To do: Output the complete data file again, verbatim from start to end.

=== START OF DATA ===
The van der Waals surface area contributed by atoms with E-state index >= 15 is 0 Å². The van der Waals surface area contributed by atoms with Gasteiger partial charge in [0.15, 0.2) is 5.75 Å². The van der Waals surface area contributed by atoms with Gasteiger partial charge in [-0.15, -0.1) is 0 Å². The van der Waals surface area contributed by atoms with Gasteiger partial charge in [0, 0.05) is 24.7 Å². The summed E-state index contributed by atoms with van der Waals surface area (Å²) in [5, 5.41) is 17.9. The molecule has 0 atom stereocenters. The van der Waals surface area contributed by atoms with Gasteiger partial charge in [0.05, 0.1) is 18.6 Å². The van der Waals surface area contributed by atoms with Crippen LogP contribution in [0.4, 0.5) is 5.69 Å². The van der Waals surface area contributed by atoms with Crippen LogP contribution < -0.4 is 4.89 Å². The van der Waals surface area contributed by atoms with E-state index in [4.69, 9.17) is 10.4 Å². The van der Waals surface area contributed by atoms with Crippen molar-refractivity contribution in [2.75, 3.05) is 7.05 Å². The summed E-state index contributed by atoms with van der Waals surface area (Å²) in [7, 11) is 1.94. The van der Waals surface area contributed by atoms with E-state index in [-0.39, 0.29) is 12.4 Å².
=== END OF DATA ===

The van der Waals surface area contributed by atoms with E-state index >= 15 is 0 Å². The van der Waals surface area contributed by atoms with Gasteiger partial charge in [0.15, 0.2) is 5.75 Å². The van der Waals surface area contributed by atoms with Gasteiger partial charge in [-0.15, -0.1) is 0 Å². The van der Waals surface area contributed by atoms with Gasteiger partial charge in [0, 0.05) is 24.7 Å². The summed E-state index contributed by atoms with van der Waals surface area (Å²) in [5, 5.41) is 17.9. The molecule has 0 atom stereocenters. The van der Waals surface area contributed by atoms with Gasteiger partial charge in [0.05, 0.1) is 18.6 Å². The van der Waals surface area contributed by atoms with Crippen LogP contribution in [0.4, 0.5) is 5.69 Å². The van der Waals surface area contributed by atoms with Crippen LogP contribution < -0.4 is 4.89 Å². The van der Waals surface area contributed by atoms with E-state index in [4.69, 9.17) is 10.4 Å². The van der Waals surface area contributed by atoms with Crippen molar-refractivity contribution in [2.75, 3.05) is 7.05 Å². The summed E-state index contributed by atoms with van der Waals surface area (Å²) in [7, 11) is 1.94. The van der Waals surface area contributed by atoms with E-state index in [-0.39, 0.29) is 12.4 Å².